During the next few years, Petrick gave private hitting lessons to youths, took online classes toward a college degree, had a daughter (Makena, now 3) and saw his physical condition get worse. He didn't experience the shakes, as does his father; his symptoms included dyskinesia - involuntary movements of the head and upper body, the way it has affected actor Michael J. Fox.

'I relied heavily on medication to function semi-normally,' he says. 'I was taking 15 pills a day. Usually, I was OK on medication. Off medication, I was basically in a chair.'

Sleep was difficult. He lost 20 pounds. Friends had told him about a surgery that might help. In December 2009, he went to Stanford Medical Center for the 'deep brain stimulation' operation later performed on him much more successfully by Burchiel at OHSU.

After returning home for Christmas, Petrick suffered a series of seizures. Turned out he had a massive infection in the brain. He went to OHSU, where he had fluid drained and spent 2 1/2 weeks in convalescence.

Burchiel - the first surgeon in the U.S. to perform that kind of operation - said a second surgery might work. For a while, Petrick was reluctant. Finally, though, 'I decided it was time to do something about it,' he says.

In November, Petrick was back on the operating table. Days later, after the electrodes were connected, he had a semblance of his life back again.

Now things are better. His balance has improved. He gained back the 20 pounds. He has been able to cut back on his medication. He can exercise again regularly. He can play with his daughter and do more activities with his wife.

'There's such a difference in the stability I have in my day-to-day life,' he says. 'It's amazing what they can do to your brain. I've gotten to where I can do everything maybe 80 percent of normal.'

The main negative of the surgery is that Petrick's speech is slurred.

'Doctors warned us of that,' Kellie says. 'Usually when the device is put in, it can affect speech in a negative way.

'But the tradeoff is so huge. For me, it's a no-brainer. The biggest thing is the dyskinesia is gone.'

Doctors are still tweaking things to improve the effects of the 'subthalamic nucleus,' which controls Petrick's speech patterns.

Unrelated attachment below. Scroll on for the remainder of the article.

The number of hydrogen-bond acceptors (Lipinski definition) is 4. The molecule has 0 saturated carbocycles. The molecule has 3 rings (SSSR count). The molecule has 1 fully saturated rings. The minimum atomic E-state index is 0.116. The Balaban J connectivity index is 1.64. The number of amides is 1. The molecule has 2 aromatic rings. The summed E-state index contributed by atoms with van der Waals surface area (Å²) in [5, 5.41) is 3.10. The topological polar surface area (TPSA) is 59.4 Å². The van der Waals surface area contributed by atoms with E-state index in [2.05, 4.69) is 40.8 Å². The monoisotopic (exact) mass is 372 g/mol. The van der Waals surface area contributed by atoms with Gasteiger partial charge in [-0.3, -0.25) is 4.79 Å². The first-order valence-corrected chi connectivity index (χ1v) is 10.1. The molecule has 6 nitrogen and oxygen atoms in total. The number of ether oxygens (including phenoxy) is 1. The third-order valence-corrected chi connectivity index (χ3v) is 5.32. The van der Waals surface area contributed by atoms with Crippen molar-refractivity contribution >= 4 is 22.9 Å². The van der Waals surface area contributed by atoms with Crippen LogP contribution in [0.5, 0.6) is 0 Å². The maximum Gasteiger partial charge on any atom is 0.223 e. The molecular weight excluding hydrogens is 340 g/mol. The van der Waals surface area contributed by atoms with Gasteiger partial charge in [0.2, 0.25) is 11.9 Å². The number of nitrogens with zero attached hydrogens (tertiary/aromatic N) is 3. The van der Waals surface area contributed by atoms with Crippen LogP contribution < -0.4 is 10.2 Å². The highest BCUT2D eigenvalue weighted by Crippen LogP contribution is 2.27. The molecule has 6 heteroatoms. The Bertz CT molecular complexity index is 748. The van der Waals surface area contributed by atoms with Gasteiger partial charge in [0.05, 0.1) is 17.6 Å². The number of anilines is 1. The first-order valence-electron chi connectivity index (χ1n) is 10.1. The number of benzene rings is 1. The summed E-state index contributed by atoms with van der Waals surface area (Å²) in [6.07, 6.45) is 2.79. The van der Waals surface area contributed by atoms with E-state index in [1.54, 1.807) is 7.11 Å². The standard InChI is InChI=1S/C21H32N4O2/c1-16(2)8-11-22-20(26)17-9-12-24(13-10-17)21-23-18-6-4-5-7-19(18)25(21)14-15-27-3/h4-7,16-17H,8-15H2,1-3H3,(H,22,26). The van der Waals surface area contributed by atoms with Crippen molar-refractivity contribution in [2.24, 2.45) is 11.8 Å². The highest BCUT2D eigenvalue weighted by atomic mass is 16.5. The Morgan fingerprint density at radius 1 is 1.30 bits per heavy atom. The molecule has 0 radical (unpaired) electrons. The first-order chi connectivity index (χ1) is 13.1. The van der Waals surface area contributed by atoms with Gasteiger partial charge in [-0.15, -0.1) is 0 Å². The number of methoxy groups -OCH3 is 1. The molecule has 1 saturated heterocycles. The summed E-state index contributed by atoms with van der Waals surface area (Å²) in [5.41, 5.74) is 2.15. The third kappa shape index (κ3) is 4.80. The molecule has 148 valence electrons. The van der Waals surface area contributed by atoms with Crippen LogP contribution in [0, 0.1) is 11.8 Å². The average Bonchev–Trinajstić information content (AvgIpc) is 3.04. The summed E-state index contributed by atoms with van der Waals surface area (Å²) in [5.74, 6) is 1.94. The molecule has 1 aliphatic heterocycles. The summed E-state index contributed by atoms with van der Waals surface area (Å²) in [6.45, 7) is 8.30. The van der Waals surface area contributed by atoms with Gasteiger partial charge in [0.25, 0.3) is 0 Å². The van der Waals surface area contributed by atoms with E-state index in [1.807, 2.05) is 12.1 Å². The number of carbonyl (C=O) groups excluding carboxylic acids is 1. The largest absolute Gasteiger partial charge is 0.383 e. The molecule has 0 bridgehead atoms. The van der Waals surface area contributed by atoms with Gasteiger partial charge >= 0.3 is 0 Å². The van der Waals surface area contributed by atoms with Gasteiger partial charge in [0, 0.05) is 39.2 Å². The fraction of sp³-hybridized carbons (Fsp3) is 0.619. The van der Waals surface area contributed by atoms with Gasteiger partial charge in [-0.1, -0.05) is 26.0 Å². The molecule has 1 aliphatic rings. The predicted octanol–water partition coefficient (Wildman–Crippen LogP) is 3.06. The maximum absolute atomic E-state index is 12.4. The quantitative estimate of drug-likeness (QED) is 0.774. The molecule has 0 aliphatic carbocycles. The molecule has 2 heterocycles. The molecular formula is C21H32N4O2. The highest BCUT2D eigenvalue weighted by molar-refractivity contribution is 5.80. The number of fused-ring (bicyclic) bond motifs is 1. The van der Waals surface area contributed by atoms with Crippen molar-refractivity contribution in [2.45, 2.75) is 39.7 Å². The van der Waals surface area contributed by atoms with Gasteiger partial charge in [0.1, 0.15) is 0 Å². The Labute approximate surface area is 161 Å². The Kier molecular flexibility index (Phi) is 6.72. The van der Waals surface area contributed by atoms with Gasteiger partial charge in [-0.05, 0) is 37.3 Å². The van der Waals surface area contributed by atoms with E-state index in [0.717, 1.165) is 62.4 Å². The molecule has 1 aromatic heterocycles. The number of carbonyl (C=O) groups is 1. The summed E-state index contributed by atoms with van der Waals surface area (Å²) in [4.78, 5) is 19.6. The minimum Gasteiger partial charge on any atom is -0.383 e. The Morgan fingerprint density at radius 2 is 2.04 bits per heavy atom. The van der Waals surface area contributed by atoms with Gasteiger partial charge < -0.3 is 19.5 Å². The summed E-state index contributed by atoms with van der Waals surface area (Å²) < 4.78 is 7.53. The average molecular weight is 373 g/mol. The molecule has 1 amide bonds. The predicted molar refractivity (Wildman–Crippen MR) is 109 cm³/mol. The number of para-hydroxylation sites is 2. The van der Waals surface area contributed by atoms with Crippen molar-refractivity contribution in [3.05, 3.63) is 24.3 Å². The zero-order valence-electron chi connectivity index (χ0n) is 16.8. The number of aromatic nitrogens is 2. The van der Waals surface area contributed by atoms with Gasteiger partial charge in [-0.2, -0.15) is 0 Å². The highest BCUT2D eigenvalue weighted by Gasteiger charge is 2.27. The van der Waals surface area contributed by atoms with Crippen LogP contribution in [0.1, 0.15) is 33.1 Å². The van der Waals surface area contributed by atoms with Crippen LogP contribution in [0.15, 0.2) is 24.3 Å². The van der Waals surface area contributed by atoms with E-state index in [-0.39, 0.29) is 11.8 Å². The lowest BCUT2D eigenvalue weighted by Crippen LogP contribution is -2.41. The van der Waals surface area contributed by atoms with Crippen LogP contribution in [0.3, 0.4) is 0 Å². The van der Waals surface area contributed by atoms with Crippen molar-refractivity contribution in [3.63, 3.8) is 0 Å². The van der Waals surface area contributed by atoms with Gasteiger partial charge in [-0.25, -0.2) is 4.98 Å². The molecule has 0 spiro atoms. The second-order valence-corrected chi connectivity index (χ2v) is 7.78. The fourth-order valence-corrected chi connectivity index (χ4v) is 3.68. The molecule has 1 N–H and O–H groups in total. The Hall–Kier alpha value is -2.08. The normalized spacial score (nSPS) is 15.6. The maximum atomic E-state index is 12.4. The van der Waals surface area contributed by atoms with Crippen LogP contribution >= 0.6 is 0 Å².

'We're trying to figure out the right settings, trying to get the best of both worlds, where I can speak and still function,' he says.

'Keeps us strong'

Petrick is keeping busy. This spring, he has helped coach the baseball team at Glencoe. He has been able to get into the batting cage and hit with the players.

'That feels good,' he says.

With author Scott Brown, he is in the midst of writing two books - one an autobiography, the other a faith-based book about Christian athletes - that he hopes will be completed by the end of summer. Proceeds will go to Parkinson's research. He also writes a blog on a website( in which he exchanges stories with athletes about how Christian faith relates to their lives.

Kellie is in her third year working half-time teaching third grade at Lenox Elementary. Her support has been immeasurable. 'She's my rock,' he says.

The Petricks are members of Harvest Community Church.

'I've grown so much in myself and with my faith through all of this,' he says. 'It's been a stabilizer. It's something that keeps us strong and keeps us working together as a unit. I've taken an important step toward having a relationship with Christ.'

The Petricks reside on what Ben calls 'Petrick Lane,' a row of houses off of Cornelius Pass Road. His parents, Vern and Marci, brother Rian and sister Mari Lyn Stewart all live on the same street.

Ben does not pretend life is easy. He knows he will continue to face challenges with his health in the future.

'I know it's not going away, but where I am now is a nice break from the awful symptoms I experienced (over the previous) three or four years,' he says. 'I was blessed to have pretty significant athletic skills, and I'll never be like that again. It's disappointing, but I feel fortunate. I focus on the positive. It's nice to be at least a smidgeon of my old self.'

Petrick supports the foundations of Fox and Brian Grant, the former Trail Blazer who has Parkinson's. Ben has courage, and he has hope.

'There's no cure,' he says, 'but (research) is progressing. Hopefully, (the surgery) will help me through the next 10 to 15 years, and then we'll see what science comes up with.'

For now, he'll be happy to hack around the golf course, one able step at a time.